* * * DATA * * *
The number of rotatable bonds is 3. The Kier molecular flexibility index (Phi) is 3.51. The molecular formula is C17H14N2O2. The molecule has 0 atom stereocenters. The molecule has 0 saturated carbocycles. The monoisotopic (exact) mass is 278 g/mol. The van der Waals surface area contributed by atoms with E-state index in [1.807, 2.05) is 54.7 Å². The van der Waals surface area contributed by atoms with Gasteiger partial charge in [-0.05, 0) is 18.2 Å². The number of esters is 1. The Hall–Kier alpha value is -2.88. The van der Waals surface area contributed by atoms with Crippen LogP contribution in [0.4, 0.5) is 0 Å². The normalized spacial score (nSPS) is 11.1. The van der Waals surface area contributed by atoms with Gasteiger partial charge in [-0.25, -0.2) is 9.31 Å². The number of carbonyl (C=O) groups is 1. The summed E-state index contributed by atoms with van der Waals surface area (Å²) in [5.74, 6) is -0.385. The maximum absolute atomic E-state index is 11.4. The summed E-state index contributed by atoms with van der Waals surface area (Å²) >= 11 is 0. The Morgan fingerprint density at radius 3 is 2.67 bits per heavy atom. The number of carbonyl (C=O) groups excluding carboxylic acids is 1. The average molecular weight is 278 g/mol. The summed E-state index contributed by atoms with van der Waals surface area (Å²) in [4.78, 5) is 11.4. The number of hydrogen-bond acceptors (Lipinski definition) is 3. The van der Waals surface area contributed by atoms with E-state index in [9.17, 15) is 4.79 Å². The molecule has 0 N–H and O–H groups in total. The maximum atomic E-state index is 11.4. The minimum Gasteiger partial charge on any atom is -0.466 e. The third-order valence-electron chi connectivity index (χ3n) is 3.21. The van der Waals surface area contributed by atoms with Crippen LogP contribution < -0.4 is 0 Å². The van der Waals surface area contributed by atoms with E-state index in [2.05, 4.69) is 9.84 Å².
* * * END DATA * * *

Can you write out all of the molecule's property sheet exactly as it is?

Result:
The number of rotatable bonds is 3. The Kier molecular flexibility index (Phi) is 3.51. The molecular formula is C17H14N2O2. The molecule has 0 atom stereocenters. The molecule has 0 saturated carbocycles. The monoisotopic (exact) mass is 278 g/mol. The van der Waals surface area contributed by atoms with E-state index in [1.807, 2.05) is 54.7 Å². The van der Waals surface area contributed by atoms with Gasteiger partial charge in [-0.05, 0) is 18.2 Å². The number of esters is 1. The Hall–Kier alpha value is -2.88. The van der Waals surface area contributed by atoms with Crippen LogP contribution in [0.4, 0.5) is 0 Å². The normalized spacial score (nSPS) is 11.1. The van der Waals surface area contributed by atoms with Gasteiger partial charge in [-0.25, -0.2) is 9.31 Å². The number of carbonyl (C=O) groups is 1. The summed E-state index contributed by atoms with van der Waals surface area (Å²) in [5.74, 6) is -0.385. The maximum absolute atomic E-state index is 11.4. The summed E-state index contributed by atoms with van der Waals surface area (Å²) >= 11 is 0. The Morgan fingerprint density at radius 3 is 2.67 bits per heavy atom. The number of carbonyl (C=O) groups excluding carboxylic acids is 1. The average molecular weight is 278 g/mol. The summed E-state index contributed by atoms with van der Waals surface area (Å²) in [4.78, 5) is 11.4. The number of hydrogen-bond acceptors (Lipinski definition) is 3. The van der Waals surface area contributed by atoms with E-state index in [9.17, 15) is 4.79 Å². The molecule has 0 N–H and O–H groups in total. The maximum atomic E-state index is 11.4. The minimum Gasteiger partial charge on any atom is -0.466 e. The third-order valence-electron chi connectivity index (χ3n) is 3.21. The van der Waals surface area contributed by atoms with Crippen LogP contribution < -0.4 is 0 Å². The van der Waals surface area contributed by atoms with E-state index in [2.05, 4.69) is 9.84 Å².